Mercedes-Benz and BMW Need Mass Market Partners – Time to Start Sniffing Around

It’s not just the faltering U.S. carmakers and their various affiliates that need to seek partners nowadays. Even the reigning kings of German automotive arrogance, Mercedes-Benz and BMW, are finding it tough to go it alone.

Compared with rivals like Audi, which is part of the six-million-unit-per-year Volkswagen Group, and Lexus, an arm of the Toyota juggernaut, the two German premium marques may be long on prestige but they’re short on volume, stuck below the two-million-unit waterline. And right now, both BMW and Mercedes-Benz are experiencing a troubling trend toward smaller, lower-profit models like the Mini and the 1-series, in BMW’s case, or Benz’s B-class and C-class. At the same time, there is a need to invest heavily in technologies such as higher-output batteries, hybrid powertrains, electric motors, dual-clutch transmissions, lighter architectures, and new safety concepts. In order to amortize those costs, the two German brands need to hook up with a high-volume, mass-market player to dramatically increase their economies of scale.

Both will have to get over recent bad experiences. The Bavarians got burned when they acquired, nurtured, and then disposed of Britain’s Rover Group. And Daimler is still suffering from its recently ended marriage to Chrysler, a toxic ex-spouse that is still inflicting financial pain. But even if those scars haven’t fully healed, both BMW and Daimler still need a volume partner to ensure long-term financial health.

What’s the urgency? Frankly, at BMW, the financial well is running dry. In the fourth quarter of 2008, the Bavarian carmaker put aside $2 billion to offset the drop in residual values of its aggressively marketed lease cars. In the first two months of 2009, BMW saw its global sales decline by 24 percent. Worse still, BMW has squeezed its most important new product launches into the narrow 2010-to-2012 time frame, when the next X3, the new 5- and 6-series, the 1-series replacement, and the follow-up to the 3-series are all scheduled. Also under development is the ultra-low-emissions, high-mileage Project i range, but no one can figure out how on earth this ambitious lineup of eco-friendly vehicles can make money at a total volume of only 300,000 units over its entire life cycle. Meanwhile, the Mini brand is doing OK, but it lacks the economies of scale that rival Audi will enjoy with its soon-to-debut, VW-based A1. Even Rolls-Royce is at risk now that the superluxury niche has been dented by the financial crisis.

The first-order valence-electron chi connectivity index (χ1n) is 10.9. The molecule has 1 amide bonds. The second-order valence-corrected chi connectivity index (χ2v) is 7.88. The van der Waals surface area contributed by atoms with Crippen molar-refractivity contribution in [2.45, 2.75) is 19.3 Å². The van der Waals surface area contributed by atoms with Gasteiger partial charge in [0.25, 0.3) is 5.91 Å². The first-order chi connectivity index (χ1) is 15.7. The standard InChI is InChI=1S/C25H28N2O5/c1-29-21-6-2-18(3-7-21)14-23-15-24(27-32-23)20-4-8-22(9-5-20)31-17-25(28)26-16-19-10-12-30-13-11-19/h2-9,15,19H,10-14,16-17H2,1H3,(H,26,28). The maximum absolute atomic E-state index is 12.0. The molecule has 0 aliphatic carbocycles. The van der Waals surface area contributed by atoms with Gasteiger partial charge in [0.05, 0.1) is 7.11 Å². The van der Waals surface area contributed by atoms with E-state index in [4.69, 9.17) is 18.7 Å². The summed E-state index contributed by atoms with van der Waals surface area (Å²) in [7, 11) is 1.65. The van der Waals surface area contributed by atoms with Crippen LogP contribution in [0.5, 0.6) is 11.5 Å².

As to potential partners, both Daimler and BMW have sniffed at and then rejected Fiat, checked out Hyundai/Kia, and looked at Opel before deciding that its 1.5 million units aren’t enough. BMW has had an engine project with PSA (Peugeot/Citroën) for several years, and a sequel is under way. At 3.3 million units, PSA is the right size to balance the scales against the VW Group, and as a family-run enterprise, it also has the sympathy of the Quandt clan, BMW’s controlling stakeholders. Another promising potential cooperation partner is Honda. The Japanese firm is a little bigger than PSA, emphatically engineering-driven, globally active, compatible in product terms – and also family-controlled. We know that Daimler was very interested in a liaison with Honda before it settled for its ill-fated tie-up with Mitsubishi. Honda is hot on Toyota‘s heels in terms of hybrid technology, has a strong presence in the States, and is a world leader in small cars. Honda may be more amenable now, as its V-8/V-10 efforts have stalled, its luxury brand (Acura) isn’t even sold in Europe, and the lead carved out by archrival Toyota has increased. The primary question remains: Have bad news and bad business results reached a point where BMW and Daimler will be forced to act? Perhaps not yet, but they will.

On Again, Off Again, On Again
Porsche‘s Bargain Sports Car Appears to be Back on Track

Will they or won’t they? In October we told you about a proposed mid-engine sports car for Volkswagen, Audi, and Porsche (which later debuted as the VW Bluesport concept). Over the winter, however, the prevailing winds at Porsche headquarters shifted against a Porsche version, which was a threat to the more profitable Boxster/Cayman. Then, at the Geneva auto show this past spring, a couple of Porsche managers were overheard late at night discussing the “fifth model range” – widely believed to be a new entry-level sports car.

This past winter, word from Zuffenhausen was negative:
“The [Audi] Q5 is killing the more expensive and much more profitable Q7. That strategy may work for Audi, but it certainly won’t work for us. That’s why we shall protect the Cayenne by not proceeding with the Q5-derived Roxster. For the same reason, we won’t do an entry-level 356-type sports car.”

This spring, fears of social acceptance problems for Porsche revive the idea:
“The brand is currently running the risk of becoming the new home for hooligans and energy wasters,” worries one corporate insider. “Can anyone think of a more convincing countermeasure than a credible, efficient, and not overly expensive sports car?”

To review, Porsche’s on-again entry-level sports car would be a mid-engine coupe and roadster based on a platform shared with Volkswagen and Audi. The Porsche version would feature a twin-turbocharged four-cylinder with between 280 and 300 hp moving about 2650 pounds. Because of Porsche’s busy new-model launch schedule, its version would arrive after the VW and Audi models, in late 2013 or early 2014. Price-wise, it slots midway between VW’s entry and the Boxster.

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